Ice losses from Antarctica have tripled since 2012, increasing global sea levels by 0.12 inch, according to a major new international climate assessment funded by NASA and European Space Agency (ESA).
According to the study, ice losses from Antarctica are causing sea levels to rise faster today than at any time in the past 25 years. Results of the Ice Sheet Mass Balance Inter-comparison Exercise (IMBIE) were published last week in the journal Nature.
This latest IMBIE is the most complete assessment of Antarctic ice mass changes to date, combining 24 satellite surveys of Antarctica and involving 80 scientists from 42 international organizations.
The team looked at the mass balance of the Antarctic ice sheet from 1992 to 2017 and found ice losses from Antarctica raised global sea levels by 0.3 inches, with a sharp uptick in ice loss in recent years. They attribute the threefold increase in ice loss from the continent since 2012 to a combination of increased rates of ice melt in West Antarctica and the Antarctic Peninsula, and reduced growth of the East Antarctic ice sheet.
Prior to 2012, ice was lost at a steady rate of about 83.8 billion tons per year, contributing about 0.008 inches a year to sea level rise. Since 2012, the amount of ice loss per year has tripled to 241.4 billion tons – equivalent to about 0.02 inches per year of sea level rise.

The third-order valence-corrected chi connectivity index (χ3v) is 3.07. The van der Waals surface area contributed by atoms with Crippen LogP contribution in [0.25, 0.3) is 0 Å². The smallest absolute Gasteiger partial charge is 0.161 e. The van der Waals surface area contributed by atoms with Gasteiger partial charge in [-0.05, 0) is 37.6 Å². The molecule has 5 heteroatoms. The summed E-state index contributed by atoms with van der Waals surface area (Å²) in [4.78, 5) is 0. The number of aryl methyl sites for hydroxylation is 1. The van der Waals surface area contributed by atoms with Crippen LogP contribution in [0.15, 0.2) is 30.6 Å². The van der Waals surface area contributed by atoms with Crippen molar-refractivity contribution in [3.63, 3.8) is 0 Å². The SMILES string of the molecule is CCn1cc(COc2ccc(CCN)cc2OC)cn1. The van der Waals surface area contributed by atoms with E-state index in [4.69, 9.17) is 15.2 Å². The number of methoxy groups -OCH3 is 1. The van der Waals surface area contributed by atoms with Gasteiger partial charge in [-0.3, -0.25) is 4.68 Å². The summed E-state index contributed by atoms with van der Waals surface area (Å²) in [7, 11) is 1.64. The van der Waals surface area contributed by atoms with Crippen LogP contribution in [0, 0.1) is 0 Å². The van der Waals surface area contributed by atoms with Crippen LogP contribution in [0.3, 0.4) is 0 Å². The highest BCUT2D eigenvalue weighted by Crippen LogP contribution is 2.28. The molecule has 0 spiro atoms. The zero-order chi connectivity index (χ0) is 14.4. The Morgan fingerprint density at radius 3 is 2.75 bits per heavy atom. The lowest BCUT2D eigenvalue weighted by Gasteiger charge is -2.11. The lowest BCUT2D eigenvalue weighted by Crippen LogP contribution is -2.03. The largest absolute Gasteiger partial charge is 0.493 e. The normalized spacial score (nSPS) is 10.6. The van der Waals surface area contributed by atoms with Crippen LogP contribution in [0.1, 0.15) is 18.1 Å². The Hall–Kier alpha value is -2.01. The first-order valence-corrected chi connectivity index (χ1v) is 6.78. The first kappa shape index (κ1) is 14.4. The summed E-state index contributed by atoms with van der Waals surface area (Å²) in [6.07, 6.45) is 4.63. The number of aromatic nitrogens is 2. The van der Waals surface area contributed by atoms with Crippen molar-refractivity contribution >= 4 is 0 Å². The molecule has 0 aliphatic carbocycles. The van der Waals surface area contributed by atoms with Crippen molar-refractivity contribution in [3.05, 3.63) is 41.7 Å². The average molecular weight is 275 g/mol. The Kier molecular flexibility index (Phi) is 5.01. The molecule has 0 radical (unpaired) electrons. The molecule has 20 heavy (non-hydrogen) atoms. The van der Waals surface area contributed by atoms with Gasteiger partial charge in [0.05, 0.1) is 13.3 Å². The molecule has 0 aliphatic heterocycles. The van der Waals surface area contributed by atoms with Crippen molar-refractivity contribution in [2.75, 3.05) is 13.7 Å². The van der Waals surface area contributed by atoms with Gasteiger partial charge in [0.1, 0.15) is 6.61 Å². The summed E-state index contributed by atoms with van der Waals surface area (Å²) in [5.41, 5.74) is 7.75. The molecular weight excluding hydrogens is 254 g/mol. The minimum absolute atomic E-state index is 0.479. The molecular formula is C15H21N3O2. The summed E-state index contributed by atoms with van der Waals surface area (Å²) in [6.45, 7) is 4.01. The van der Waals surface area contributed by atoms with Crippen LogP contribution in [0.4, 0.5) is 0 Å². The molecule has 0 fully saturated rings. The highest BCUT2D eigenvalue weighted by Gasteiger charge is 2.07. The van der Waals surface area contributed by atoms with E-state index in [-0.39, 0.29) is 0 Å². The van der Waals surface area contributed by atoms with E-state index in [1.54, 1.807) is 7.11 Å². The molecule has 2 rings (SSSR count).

West Antarctica experienced the greatest recent change, with ice loss rising from 58.4 billion tons per year in the 1990s, to 175.3 billion tons a year since 2012.
At the northern tip of the continent, ice-shelf collapse at the Antarctic Peninsula has driven an increase of 27.6 billion tons in ice loss per year since the early 2000s. Meanwhile, the team found the East Antarctic ice sheet has remained relatively balanced during the past 25 years, gaining an average of 5.5 billion tons of ice per year.
Antarctica’s potential contribution to global sea level rise from its land-held ice is almost 7.5 times greater than all other sources of land-held ice in the world combined. The continent stores enough frozen water to raise global sea levels by 190 feet, if it were to melt entirely.
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